1.) There is no way to create money without debt. The debt is what creates the pressure for people to produce a surplus, and without this pressure there is no economy and no civilization forms. You are “stuck” in subsistence farming/hunting & gathering (which I don´t mean in a negative way).

2.) What gives the “money” (grains, metals, paper etc.) worth is no intrinsic value of the medium of exchange itself or a fixed value of “labor”. The value is created through the looming punishment by the ruling class if you fail to deliver it on tax collection day, which forces you to work and overproduce to acquire it. If you don´t produce said currency yourself (e.g. you raise pigs but tax has to be delivered in x kg of wheat), you have to trade for it ---> the economic cycle starts.

3.) Labor has no fixed or stable value, which is why a currency cannot be based on it. If I dig a hole and fill it back up, I created nothing of worth that others would trade for. Or more realistic, if I manufacture bicycles by hand and my neighbor invents an automated production line, my labor loses its value dramatically, as his bikes are much cheaper than mine. The value of labor is always depending on demand, which can change quickly (outside of subsistence farming etc.).

4.) If the government just “spends money into existence” through infrastructure investments etc., the people are not under pressure to overproduce and innovate (to not become debt slaves, or nowadays just go bankrupt). This also assumes that there “just is” a government and a society, but there would be none without the debt/civilization cycle already in place beforehand.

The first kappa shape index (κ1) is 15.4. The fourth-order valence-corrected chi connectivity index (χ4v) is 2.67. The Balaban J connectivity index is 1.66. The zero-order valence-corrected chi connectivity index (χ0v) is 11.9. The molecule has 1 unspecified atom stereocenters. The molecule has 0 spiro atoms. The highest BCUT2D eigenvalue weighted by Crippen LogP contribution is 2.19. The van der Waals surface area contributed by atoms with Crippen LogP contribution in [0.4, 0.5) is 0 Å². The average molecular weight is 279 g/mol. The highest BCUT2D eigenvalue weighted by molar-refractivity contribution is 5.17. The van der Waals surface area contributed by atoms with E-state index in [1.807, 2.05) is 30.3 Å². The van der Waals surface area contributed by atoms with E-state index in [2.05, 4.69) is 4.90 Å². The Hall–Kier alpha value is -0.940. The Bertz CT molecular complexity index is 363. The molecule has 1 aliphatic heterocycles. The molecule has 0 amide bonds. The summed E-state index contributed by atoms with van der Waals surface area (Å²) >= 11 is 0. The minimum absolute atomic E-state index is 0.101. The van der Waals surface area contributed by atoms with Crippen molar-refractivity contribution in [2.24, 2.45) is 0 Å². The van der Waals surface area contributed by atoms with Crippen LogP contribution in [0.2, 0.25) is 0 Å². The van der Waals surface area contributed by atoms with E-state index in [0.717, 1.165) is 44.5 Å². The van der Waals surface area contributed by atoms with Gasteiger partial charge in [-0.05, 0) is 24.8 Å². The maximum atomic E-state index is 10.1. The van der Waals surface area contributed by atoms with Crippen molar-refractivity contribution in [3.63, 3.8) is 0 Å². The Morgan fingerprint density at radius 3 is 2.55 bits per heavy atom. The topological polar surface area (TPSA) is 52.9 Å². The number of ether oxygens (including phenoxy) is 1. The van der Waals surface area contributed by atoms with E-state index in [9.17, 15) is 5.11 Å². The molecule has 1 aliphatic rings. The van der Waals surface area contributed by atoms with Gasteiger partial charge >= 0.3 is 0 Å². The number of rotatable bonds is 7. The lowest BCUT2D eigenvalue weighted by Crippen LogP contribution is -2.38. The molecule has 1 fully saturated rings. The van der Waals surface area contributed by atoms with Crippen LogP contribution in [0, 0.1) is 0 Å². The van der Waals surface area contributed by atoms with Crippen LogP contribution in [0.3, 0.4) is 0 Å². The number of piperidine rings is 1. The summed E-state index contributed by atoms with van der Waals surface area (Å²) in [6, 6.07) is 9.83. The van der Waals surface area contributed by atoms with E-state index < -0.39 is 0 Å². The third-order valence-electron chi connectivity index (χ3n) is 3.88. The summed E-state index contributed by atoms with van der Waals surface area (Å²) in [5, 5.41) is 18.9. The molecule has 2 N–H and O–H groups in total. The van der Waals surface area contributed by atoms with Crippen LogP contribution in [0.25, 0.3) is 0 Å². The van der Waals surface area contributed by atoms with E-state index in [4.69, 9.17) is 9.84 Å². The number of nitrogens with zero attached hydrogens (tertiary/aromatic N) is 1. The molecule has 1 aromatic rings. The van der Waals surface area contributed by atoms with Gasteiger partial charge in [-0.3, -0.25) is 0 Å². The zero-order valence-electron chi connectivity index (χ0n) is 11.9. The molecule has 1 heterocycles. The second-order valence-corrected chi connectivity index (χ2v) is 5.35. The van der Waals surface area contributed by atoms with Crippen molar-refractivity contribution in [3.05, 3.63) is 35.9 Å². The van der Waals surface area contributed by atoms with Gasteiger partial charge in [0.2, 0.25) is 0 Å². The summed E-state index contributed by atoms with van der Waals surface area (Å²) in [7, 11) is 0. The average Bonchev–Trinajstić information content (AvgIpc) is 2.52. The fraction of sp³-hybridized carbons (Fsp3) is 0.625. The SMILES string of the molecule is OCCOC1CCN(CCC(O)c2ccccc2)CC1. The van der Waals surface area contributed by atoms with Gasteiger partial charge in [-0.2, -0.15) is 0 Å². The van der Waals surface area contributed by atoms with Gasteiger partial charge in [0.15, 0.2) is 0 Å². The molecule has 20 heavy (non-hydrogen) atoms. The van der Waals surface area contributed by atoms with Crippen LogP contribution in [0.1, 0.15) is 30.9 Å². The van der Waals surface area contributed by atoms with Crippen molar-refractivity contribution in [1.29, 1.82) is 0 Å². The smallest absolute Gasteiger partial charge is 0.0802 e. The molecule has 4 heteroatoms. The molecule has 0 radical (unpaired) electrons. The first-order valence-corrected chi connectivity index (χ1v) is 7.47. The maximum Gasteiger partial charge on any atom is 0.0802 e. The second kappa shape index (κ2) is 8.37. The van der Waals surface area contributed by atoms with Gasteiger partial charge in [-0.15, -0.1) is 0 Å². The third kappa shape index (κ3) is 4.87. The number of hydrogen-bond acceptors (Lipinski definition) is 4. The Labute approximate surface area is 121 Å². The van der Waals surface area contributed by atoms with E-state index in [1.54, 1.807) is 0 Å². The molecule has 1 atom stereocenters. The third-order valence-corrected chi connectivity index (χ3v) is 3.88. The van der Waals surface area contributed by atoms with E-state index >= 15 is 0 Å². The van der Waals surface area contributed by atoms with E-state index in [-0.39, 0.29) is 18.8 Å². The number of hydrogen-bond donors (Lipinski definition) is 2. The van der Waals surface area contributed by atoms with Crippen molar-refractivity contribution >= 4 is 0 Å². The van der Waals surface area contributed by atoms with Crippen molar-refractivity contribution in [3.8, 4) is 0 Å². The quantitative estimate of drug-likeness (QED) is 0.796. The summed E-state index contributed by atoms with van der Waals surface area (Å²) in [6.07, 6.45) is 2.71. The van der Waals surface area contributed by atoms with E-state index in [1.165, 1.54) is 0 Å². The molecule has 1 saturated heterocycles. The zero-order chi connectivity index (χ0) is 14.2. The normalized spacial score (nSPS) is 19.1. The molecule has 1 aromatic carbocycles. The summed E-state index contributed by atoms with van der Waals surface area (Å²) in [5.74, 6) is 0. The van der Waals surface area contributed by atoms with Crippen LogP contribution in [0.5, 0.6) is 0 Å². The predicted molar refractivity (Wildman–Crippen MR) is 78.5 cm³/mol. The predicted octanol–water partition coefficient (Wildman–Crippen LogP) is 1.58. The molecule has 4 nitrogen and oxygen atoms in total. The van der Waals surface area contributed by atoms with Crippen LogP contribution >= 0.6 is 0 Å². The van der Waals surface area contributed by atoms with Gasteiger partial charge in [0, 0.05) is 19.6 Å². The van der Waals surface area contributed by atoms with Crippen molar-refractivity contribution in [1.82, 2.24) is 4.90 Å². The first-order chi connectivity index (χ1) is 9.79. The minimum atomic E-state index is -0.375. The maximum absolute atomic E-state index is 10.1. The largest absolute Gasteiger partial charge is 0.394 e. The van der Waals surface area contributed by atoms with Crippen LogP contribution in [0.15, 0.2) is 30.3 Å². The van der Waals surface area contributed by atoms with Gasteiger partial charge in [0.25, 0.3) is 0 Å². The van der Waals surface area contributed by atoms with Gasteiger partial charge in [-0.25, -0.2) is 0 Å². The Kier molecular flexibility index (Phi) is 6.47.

5.) China is a good example, as it was communist before. What allowed the Chinese economy to develop so rapidly was the introduction of private property and debt expansion. But they reached the limits of expansion too, just much faster than the West. As you have lived in China, you know how high the pressure/competition in the society is currently.

6.) The USA is also a good example, as it is basically a subsection of the British population splitting off from an existing civilization and conquering new territory as explained in my last post. They just reset the debt clock and started over again, but this is just the rise of a new civilization/society, which runs into the limits of expansion later on (no more Wild West to conquer/claim). Then you can either decline or get conquered if you don´t find new ways to grow ---> Fractional Reserve Banking, wars, Quantitative Easing etc.


What I also didn´t make clear was that I am not advocating for FRB or think that it´s “good”, I just wanted to show that our current level of technological advancement etc. relies on it and wouldn´t exist without it.

There is no way out that keeps our civilization at its current level of advancement, as you can see every time a country becomes communist:

The debt pressure is gone, the economy slowly declines and the country cannot compete any longer with the countries that keep the pressure up.